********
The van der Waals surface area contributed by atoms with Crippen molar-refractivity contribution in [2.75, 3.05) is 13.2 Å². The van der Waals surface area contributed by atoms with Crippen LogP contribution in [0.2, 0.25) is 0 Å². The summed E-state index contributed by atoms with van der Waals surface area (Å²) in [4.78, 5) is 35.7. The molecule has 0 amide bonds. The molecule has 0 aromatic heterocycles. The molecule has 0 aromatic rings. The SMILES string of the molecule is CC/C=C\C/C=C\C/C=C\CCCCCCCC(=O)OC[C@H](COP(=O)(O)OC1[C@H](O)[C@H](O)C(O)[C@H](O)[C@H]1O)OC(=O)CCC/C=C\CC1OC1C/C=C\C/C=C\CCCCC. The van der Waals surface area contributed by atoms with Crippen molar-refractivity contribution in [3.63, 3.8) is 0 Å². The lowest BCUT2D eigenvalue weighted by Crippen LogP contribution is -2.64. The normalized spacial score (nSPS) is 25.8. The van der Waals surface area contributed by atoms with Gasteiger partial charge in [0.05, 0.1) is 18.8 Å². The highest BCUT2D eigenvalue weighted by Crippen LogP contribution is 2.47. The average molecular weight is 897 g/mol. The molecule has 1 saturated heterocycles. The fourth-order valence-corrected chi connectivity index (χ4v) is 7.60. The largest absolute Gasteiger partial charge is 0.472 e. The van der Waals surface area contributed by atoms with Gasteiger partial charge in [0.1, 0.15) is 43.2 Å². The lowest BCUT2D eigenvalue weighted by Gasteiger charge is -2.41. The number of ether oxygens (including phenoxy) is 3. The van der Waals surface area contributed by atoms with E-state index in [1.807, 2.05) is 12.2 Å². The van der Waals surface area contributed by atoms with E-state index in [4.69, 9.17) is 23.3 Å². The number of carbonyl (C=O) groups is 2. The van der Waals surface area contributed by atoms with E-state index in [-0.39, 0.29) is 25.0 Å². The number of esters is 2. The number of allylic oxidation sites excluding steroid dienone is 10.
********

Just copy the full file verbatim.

The van der Waals surface area contributed by atoms with Crippen molar-refractivity contribution in [2.75, 3.05) is 13.2 Å². The van der Waals surface area contributed by atoms with Crippen LogP contribution in [0.2, 0.25) is 0 Å². The summed E-state index contributed by atoms with van der Waals surface area (Å²) in [4.78, 5) is 35.7. The molecule has 0 amide bonds. The molecule has 0 aromatic heterocycles. The molecule has 0 aromatic rings. The SMILES string of the molecule is CC/C=C\C/C=C\C/C=C\CCCCCCCC(=O)OC[C@H](COP(=O)(O)OC1[C@H](O)[C@H](O)C(O)[C@H](O)[C@H]1O)OC(=O)CCC/C=C\CC1OC1C/C=C\C/C=C\CCCCC. The van der Waals surface area contributed by atoms with Crippen molar-refractivity contribution in [3.63, 3.8) is 0 Å². The lowest BCUT2D eigenvalue weighted by Crippen LogP contribution is -2.64. The normalized spacial score (nSPS) is 25.8. The van der Waals surface area contributed by atoms with Gasteiger partial charge in [0.05, 0.1) is 18.8 Å². The highest BCUT2D eigenvalue weighted by Crippen LogP contribution is 2.47. The average molecular weight is 897 g/mol. The molecule has 1 saturated heterocycles. The fourth-order valence-corrected chi connectivity index (χ4v) is 7.60. The largest absolute Gasteiger partial charge is 0.472 e. The van der Waals surface area contributed by atoms with Gasteiger partial charge in [0.1, 0.15) is 43.2 Å². The lowest BCUT2D eigenvalue weighted by Gasteiger charge is -2.41. The number of ether oxygens (including phenoxy) is 3. The van der Waals surface area contributed by atoms with E-state index in [1.807, 2.05) is 12.2 Å². The van der Waals surface area contributed by atoms with E-state index in [4.69, 9.17) is 23.3 Å². The number of carbonyl (C=O) groups is 2. The van der Waals surface area contributed by atoms with E-state index in [-0.39, 0.29) is 25.0 Å². The number of esters is 2. The number of allylic oxidation sites excluding steroid dienone is 10.